Not sure what is considered normal operating temp, but should give you an idea if you need to get deeper gears or better cvt.
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Old 09-30-2018, 05:27 PM
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Quote:
Originally Posted by Slinky View Post
I have a 300lb + rider weight tracked go kart and I am basically having the same issues as you except with a beefy clutch..
It was suggested for me to go with a 30 series TC, but what's happening to you is what I fear happening to me.
I don't believe the 30 series is made to move tracked vehicles with that much rolling resistance or weight, they work fine for heavier go karts etc, but usually they roll well enough to push even a large two seater easily.
I've seen a few TC in snowmobiles and they were always much larger than a 30 series.

I think your concern is valid, Iím going to be changing my current setup to the deepest physically possible gearing I can manage while keeping my original chaincase. I believe it will put me at 15:1 and Iím confident I should have a sustainable machine. If I can get my hands on my friends thermal cam I will measure belt temp after riding for 10 min before and after gear change. Iím also going to loosen the tension on the snowmobile track and hopefully reduce some resistance there as well.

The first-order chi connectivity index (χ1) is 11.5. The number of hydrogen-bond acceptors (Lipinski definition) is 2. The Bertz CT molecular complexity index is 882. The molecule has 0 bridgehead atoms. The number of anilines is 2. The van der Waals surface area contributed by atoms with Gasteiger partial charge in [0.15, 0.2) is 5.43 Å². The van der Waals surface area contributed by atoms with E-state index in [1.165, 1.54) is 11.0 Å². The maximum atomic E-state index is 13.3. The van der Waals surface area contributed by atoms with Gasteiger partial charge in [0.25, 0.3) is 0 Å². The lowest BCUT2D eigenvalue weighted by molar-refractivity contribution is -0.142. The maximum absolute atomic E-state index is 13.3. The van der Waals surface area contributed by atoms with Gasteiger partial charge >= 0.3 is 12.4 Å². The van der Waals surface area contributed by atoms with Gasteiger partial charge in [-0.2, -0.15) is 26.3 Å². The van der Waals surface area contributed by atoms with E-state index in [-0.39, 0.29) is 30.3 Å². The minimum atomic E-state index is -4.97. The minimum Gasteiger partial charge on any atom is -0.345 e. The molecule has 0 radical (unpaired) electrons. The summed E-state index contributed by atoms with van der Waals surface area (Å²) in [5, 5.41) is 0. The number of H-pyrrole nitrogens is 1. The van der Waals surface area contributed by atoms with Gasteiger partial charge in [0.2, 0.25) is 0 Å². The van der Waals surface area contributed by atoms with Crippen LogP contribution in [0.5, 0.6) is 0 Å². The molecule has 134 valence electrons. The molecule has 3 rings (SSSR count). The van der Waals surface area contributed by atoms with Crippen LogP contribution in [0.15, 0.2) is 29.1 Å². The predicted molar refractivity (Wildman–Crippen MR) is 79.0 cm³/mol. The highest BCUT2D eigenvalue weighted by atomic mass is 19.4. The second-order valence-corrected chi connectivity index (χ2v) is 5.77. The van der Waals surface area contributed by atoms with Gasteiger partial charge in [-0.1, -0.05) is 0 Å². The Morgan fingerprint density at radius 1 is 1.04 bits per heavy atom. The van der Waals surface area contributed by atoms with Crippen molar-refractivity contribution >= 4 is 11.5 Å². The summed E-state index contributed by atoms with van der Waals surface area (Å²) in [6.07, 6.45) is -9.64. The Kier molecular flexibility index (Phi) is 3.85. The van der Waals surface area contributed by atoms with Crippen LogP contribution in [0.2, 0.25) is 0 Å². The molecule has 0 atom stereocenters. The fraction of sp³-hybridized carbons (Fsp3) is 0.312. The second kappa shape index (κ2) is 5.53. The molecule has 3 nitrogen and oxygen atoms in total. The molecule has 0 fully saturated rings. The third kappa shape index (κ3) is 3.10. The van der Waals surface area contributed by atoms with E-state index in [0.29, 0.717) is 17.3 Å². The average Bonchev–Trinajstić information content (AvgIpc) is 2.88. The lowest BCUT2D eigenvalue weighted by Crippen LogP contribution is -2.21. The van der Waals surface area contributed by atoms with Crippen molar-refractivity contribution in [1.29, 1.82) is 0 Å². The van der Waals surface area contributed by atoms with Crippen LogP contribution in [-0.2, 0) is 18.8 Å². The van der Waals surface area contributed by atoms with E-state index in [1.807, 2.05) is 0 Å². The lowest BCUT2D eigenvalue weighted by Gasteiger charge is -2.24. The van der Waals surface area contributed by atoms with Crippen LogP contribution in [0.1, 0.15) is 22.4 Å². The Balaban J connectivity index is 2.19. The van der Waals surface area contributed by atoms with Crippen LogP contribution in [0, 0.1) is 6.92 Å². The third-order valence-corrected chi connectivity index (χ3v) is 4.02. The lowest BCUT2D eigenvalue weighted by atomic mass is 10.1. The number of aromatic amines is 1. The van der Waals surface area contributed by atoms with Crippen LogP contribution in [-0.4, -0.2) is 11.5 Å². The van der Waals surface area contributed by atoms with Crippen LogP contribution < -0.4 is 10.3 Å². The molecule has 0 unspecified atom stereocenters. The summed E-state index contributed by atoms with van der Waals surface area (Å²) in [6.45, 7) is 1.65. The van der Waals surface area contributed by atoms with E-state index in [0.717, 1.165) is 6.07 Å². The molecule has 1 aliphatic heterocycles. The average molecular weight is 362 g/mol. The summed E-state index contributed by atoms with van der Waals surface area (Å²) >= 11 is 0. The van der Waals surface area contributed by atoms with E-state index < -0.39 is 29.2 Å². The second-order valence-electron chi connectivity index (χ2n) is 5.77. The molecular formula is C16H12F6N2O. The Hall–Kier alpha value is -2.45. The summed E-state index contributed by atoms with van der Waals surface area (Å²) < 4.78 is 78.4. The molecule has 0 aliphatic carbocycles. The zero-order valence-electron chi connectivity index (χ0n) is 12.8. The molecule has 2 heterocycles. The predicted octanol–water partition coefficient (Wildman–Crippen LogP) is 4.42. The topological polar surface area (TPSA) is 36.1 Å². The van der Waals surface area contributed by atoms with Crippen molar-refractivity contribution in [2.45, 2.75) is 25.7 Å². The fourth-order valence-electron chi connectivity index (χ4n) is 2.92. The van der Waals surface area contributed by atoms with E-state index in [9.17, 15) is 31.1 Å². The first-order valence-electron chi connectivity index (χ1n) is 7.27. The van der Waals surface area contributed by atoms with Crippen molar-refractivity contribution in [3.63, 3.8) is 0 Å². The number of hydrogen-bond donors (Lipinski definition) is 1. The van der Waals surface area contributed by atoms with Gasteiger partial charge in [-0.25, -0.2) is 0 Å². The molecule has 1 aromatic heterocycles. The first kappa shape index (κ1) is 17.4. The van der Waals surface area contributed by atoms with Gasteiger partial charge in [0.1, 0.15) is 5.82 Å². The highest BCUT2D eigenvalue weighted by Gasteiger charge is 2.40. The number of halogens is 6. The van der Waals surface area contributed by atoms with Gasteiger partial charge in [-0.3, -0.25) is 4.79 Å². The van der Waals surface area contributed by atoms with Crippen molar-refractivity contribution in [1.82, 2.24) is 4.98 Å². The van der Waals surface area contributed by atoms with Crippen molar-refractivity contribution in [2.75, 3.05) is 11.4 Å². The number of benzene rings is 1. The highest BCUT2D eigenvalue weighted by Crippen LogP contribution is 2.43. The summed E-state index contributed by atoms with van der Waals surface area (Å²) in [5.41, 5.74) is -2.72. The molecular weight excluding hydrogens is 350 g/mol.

I agree with your therory about the 30 series ability to move tracked vehicles, it is asking a lot. That and all the clutches Iíve seen even in smaller snowmobiles are easily double the size of the 30 series.

Our second build is going to include a transmission that will give us reverse and we will probably use the 2:1 wet clutch over another 30 series after it was recommended to us. The new build will have a slightly smaller engine that we already have to save some $$
I would be more than happy for any input from the guys here again on the transmission mated with the 2:1, Iíll upload an photo I found online that details the transmission. At this point I have no idea what size sprockets go from the jackshaft to the axle tho.
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Old 10-01-2018, 10:24 AM